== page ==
Our next-nearest convention was Conflux, in Canberra, which always seemed to have good mix of topics. Not only that, the con was at the Vibe hotel, which is at the airport and meant we only had a walk a few hundred metres once we got off the plane. It sounds a weird place for a con, but it worked really well.

The conference was also held during Canberra’s Floriade festival. We thought maybe we could sneak away for a couple of hours and look at flowers.

We couldn’t make all four days, only the weekend, so another advantage was the reasonable day rates.

We arrived Saturday morning, checked in our baggage, and joined the fun.

Everyone was friendly, approachable, and easy to talk to.

The guests of honour were great, the panels interesting and informed.  Standouts for me were:

  • Steampunk martial arts (Rik Lagarto, Aiki Flintheart, Laura Goodin and Madeleine D’Este). An entertaining look at how one protects oneself wearing Victorian garments.
  • To PhD or not to PhD (Angela Slatter, Cat Sparks, Tim Napper, Donna Hanson, Rachel le Rossignol). I wasn’t sure what to expect here. I came away thinking maybe I should try for a PhD.
  • Putting science in stories (Ellen Datlow, Craig Cormick, Rob Porteous, Dion Perry). An interesting topic.

The first two sessions were on the Saturday, the third on Sunday.

Plus, there was our own panel on the Sunday morning, Starting writing later in life. Sherylyn and I did this with Laura Goodin, with Zena Shapter moderating.  If you were there, you were a great audience, interested and engaged, and you participated, which is what every panellist hopes for when they sit down there at the front.  Thank you.

We didn’t get to Floriade. There was too much happening at the Vibe, and we were having a good time there. I’d recommend it as a conference for first-timers. It was small, it was friendly.  Even better, they had a ‘first-timer’ rate, where you could go along for one day at half price.

Conflux 2017

Zena Shapter (right) launching Towards White at Conflux on Saturday afternoon. Zena’s hosting a panel we’re on later today (Sunday), along with Laura E. Goodin. Come along and see us all.

This weekend we’re at Conflux, in Canberra. I have to say, the weather today is beautiful.

Canberra is only about 400km from where we grew up, so this is almost home territory for us.

Fishy facts

Did you know that when you catch snapper they sometimes have a bump on their head?

According to a fisherman I heard on the radio yesterday morning, he’s seen the bumps and he’s seen the fish banging their head against a reef to get the crustaceans out. (He was diving at the time, not fishing.)

The radio host talking with him added this fun fact.  In their search for said crustaceans, snapper can die from eating too much of the mud along the bottom of the sea,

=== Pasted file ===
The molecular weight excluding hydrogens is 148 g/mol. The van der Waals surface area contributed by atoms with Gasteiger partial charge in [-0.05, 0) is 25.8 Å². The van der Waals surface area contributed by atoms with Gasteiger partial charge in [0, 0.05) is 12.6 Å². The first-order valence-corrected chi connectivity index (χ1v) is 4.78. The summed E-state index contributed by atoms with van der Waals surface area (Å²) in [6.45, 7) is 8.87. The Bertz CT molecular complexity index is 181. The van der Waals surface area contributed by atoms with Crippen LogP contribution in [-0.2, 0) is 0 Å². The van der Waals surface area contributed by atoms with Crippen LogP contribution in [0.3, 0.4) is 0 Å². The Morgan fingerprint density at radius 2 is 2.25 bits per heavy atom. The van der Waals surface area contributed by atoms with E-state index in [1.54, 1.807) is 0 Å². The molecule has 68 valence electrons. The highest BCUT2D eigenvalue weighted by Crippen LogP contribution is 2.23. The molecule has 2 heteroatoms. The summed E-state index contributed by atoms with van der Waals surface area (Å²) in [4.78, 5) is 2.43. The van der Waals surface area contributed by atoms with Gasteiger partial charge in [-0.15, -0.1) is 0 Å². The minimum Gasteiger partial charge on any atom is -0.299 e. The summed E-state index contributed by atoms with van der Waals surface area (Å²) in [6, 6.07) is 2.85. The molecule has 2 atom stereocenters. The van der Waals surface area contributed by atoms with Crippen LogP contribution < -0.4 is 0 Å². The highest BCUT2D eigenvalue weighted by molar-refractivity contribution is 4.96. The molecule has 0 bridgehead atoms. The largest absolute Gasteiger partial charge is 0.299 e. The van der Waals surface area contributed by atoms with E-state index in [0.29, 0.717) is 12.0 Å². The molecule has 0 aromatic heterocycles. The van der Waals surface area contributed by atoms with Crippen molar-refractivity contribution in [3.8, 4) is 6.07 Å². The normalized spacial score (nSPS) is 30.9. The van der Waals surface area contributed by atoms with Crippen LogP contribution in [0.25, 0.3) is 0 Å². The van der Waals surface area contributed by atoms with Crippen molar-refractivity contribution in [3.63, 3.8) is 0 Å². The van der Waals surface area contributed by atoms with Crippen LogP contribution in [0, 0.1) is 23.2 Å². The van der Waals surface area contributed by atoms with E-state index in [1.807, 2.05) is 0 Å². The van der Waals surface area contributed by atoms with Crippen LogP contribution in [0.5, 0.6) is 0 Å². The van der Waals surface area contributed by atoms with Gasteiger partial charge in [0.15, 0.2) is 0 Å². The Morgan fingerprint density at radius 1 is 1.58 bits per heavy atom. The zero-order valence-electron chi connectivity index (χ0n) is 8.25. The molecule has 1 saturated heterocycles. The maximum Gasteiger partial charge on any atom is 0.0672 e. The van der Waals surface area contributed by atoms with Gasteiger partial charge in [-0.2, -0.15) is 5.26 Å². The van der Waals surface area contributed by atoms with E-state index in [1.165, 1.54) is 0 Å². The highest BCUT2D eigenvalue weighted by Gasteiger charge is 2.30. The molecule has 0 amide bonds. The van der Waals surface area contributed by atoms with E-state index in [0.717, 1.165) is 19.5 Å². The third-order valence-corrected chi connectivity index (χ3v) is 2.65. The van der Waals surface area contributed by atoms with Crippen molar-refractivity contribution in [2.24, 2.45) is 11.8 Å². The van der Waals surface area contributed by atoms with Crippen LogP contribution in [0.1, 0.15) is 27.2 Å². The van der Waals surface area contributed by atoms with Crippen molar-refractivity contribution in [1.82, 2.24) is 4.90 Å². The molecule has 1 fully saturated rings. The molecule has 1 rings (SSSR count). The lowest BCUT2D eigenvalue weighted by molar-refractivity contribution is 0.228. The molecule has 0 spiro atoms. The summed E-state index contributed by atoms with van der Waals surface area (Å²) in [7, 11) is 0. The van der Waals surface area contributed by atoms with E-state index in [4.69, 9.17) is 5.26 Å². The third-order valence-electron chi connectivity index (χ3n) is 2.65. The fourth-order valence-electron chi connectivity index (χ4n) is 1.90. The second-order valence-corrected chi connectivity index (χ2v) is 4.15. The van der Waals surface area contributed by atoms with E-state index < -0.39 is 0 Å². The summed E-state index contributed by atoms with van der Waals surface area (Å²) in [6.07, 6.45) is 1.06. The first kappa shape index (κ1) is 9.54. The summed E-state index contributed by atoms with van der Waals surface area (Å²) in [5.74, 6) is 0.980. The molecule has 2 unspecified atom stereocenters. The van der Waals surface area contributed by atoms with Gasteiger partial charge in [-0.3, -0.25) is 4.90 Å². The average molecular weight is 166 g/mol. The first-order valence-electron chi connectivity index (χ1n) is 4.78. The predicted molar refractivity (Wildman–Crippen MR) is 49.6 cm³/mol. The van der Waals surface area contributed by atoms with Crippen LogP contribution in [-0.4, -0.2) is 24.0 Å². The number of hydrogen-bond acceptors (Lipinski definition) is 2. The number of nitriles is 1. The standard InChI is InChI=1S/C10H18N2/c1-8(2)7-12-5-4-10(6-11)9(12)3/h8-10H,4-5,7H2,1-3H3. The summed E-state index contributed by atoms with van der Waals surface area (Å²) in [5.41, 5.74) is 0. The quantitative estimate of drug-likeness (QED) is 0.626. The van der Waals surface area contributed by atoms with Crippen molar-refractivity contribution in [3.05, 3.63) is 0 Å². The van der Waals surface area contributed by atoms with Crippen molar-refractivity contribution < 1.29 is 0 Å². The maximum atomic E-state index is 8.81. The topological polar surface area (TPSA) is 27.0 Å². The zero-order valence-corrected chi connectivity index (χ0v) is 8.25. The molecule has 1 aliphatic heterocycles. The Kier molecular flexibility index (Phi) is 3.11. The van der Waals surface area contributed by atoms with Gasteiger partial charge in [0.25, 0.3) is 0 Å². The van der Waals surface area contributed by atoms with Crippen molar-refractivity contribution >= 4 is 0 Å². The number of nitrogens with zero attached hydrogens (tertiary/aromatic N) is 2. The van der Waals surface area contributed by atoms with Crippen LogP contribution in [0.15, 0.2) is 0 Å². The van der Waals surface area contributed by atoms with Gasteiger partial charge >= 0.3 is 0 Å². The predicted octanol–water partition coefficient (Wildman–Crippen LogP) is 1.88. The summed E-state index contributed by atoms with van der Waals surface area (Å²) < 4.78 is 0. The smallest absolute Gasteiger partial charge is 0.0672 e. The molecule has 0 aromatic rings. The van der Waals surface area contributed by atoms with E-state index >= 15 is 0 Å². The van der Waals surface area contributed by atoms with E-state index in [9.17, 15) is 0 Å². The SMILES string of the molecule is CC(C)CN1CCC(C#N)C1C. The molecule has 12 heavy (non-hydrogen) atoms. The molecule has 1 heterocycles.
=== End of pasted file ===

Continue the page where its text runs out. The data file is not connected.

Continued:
How do I know this?

I’ve had my clock radio ten years now. It’s nothing fancy. It does the job.  I can see it when I wake in the night. Most important, it’s easy to reset if the power goes out.  The one I had before that was horrible. It had one button to reset the time.  You pressed it and the minutes would flick by, one second at a time.  Hold your finger down for a few seconds and the time speeds up.  But, take your finger off too late and you go past the time you wanted to set it to and had to go around the whole 24 hours again.

Back in those days, we had quite a few power problems, too.

So I like my (now ten years old) clock. The alarm wakes me in the morning with news and music and weather.  That’s all I want. I don’t need—don’t want—talkback radio first thing in the morning. Seriously, all I want to do is go back to sleep.

The alarm itself is an AM radio.  Who needs an alarm like this anyway when you’ve got a phone with an alarm on it?

I do, because I forget my phone if it’s in the bedroom.

I might need to start using my phone soon, however, because many of the radio stations have left the AM band. (And sometimes on the FM band too.)  Some of them are going digital. A lot are closing down.

The only thing that’s making money at the moment are the talkback stations, and you know what I think of them for waking up to.  I don’t mind them later in the day, just not first thing.

So this is the third radio station I’ve had to switch to in the last two years.  On weekdays they play music, but on Saturday morning they have a fishing show.

It’s kind of surreal.  Saturday mornings I wake up to little snippets of fishing trivia like the above. In between gale warnings, and ringing various fishermen around the bay, and on the rivers, to find out where the fish are biting and what type of fish are being caught in that area.

Goodbye Cassini. Thanks for all the data

So I watched the last minutes of Cassini on Friday night (Melbourne time).  Got a bit teary, I must admit.

The Cassini-Huygens mission ran for twenty-seven years. The module itself was launched into space on 15 October 1997.

The Huygens module broke away and went on to Titan, while Cassini spent 13 years orbiting Saturn.

The decision to destroy the probe has a lot to do with protecting Saturn’s fascinating moons from contamination. Thanks to [Cassini] we now know that some of these worlds hide liquid water and may have the potential to support life.